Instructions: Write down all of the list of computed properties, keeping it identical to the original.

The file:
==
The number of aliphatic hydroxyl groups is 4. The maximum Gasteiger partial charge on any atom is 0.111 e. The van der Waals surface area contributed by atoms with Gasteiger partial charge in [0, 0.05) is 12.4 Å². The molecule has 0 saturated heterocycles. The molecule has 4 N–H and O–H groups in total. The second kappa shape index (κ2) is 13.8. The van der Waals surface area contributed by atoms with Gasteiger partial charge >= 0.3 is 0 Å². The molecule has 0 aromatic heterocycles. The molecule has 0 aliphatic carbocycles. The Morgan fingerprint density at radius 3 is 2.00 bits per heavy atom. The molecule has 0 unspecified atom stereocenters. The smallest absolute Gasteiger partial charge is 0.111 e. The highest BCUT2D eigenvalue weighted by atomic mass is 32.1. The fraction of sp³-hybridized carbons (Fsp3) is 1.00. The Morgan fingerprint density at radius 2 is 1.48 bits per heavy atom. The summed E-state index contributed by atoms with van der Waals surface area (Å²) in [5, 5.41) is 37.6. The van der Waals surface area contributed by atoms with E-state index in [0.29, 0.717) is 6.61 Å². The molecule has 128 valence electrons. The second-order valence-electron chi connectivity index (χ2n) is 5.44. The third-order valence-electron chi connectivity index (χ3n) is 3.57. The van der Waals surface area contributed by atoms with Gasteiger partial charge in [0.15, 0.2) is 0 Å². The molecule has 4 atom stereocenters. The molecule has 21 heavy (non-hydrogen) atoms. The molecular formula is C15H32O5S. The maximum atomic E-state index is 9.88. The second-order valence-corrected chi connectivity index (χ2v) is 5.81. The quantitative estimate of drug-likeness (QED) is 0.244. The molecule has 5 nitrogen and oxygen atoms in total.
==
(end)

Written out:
The number of aliphatic hydroxyl groups is 4. The maximum Gasteiger partial charge on any atom is 0.111 e. The van der Waals surface area contributed by atoms with Gasteiger partial charge in [0, 0.05) is 12.4 Å². The molecule has 0 saturated heterocycles. The molecule has 4 N–H and O–H groups in total. The second kappa shape index (κ2) is 13.8. The van der Waals surface area contributed by atoms with Gasteiger partial charge >= 0.3 is 0 Å². The molecule has 0 aromatic heterocycles. The molecule has 0 aliphatic carbocycles. The Morgan fingerprint density at radius 3 is 2.00 bits per heavy atom. The molecule has 0 unspecified atom stereocenters. The smallest absolute Gasteiger partial charge is 0.111 e. The highest BCUT2D eigenvalue weighted by atomic mass is 32.1. The fraction of sp³-hybridized carbons (Fsp3) is 1.00. The Morgan fingerprint density at radius 2 is 1.48 bits per heavy atom. The summed E-state index contributed by atoms with van der Waals surface area (Å²) in [5, 5.41) is 37.6. The van der Waals surface area contributed by atoms with E-state index in [0.29, 0.717) is 6.61 Å². The molecule has 128 valence electrons. The second-order valence-electron chi connectivity index (χ2n) is 5.44. The third-order valence-electron chi connectivity index (χ3n) is 3.57. The van der Waals surface area contributed by atoms with Gasteiger partial charge in [0.15, 0.2) is 0 Å². The molecule has 4 atom stereocenters. The molecule has 21 heavy (non-hydrogen) atoms. The molecular formula is C15H32O5S. The maximum atomic E-state index is 9.88. The second-order valence-corrected chi connectivity index (χ2v) is 5.81. The quantitative estimate of drug-likeness (QED) is 0.244. The molecule has 5 nitrogen and oxygen atoms in total.